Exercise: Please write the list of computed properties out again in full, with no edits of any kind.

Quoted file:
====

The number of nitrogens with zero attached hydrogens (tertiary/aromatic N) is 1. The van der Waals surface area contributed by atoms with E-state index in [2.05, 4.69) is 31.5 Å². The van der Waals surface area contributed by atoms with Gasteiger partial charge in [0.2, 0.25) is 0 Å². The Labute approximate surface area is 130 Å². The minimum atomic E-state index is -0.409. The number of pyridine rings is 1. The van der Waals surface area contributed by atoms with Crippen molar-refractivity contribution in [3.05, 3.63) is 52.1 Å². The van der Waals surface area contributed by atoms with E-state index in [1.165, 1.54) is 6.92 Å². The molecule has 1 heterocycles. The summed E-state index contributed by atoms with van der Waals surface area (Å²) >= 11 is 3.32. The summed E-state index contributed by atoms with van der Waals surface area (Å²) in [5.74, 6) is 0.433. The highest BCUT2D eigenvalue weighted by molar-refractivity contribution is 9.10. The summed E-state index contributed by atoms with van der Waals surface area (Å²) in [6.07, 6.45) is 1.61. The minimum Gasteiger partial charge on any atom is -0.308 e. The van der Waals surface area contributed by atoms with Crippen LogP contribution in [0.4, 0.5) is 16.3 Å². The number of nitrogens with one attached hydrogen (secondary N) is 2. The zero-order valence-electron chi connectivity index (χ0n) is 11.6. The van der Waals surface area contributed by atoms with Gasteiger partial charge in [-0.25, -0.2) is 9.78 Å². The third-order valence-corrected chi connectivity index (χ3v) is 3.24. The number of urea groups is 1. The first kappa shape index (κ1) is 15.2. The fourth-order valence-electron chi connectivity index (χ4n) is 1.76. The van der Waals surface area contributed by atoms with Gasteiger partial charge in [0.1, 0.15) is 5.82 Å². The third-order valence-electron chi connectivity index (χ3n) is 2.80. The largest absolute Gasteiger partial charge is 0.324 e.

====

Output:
The number of nitrogens with zero attached hydrogens (tertiary/aromatic N) is 1. The van der Waals surface area contributed by atoms with E-state index in [2.05, 4.69) is 31.5 Å². The van der Waals surface area contributed by atoms with Gasteiger partial charge in [0.2, 0.25) is 0 Å². The Labute approximate surface area is 130 Å². The minimum atomic E-state index is -0.409. The number of pyridine rings is 1. The van der Waals surface area contributed by atoms with Crippen molar-refractivity contribution in [3.05, 3.63) is 52.1 Å². The van der Waals surface area contributed by atoms with E-state index in [1.165, 1.54) is 6.92 Å². The molecule has 1 heterocycles. The summed E-state index contributed by atoms with van der Waals surface area (Å²) >= 11 is 3.32. The summed E-state index contributed by atoms with van der Waals surface area (Å²) in [5.74, 6) is 0.433. The highest BCUT2D eigenvalue weighted by molar-refractivity contribution is 9.10. The summed E-state index contributed by atoms with van der Waals surface area (Å²) in [6.07, 6.45) is 1.61. The minimum Gasteiger partial charge on any atom is -0.308 e. The van der Waals surface area contributed by atoms with Crippen LogP contribution in [0.4, 0.5) is 16.3 Å². The number of nitrogens with one attached hydrogen (secondary N) is 2. The zero-order valence-electron chi connectivity index (χ0n) is 11.6. The van der Waals surface area contributed by atoms with Gasteiger partial charge in [-0.25, -0.2) is 9.78 Å². The third-order valence-corrected chi connectivity index (χ3v) is 3.24. The number of urea groups is 1. The first kappa shape index (κ1) is 15.2. The fourth-order valence-electron chi connectivity index (χ4n) is 1.76. The van der Waals surface area contributed by atoms with Gasteiger partial charge in [0.1, 0.15) is 5.82 Å². The third-order valence-electron chi connectivity index (χ3n) is 2.80. The largest absolute Gasteiger partial charge is 0.324 e.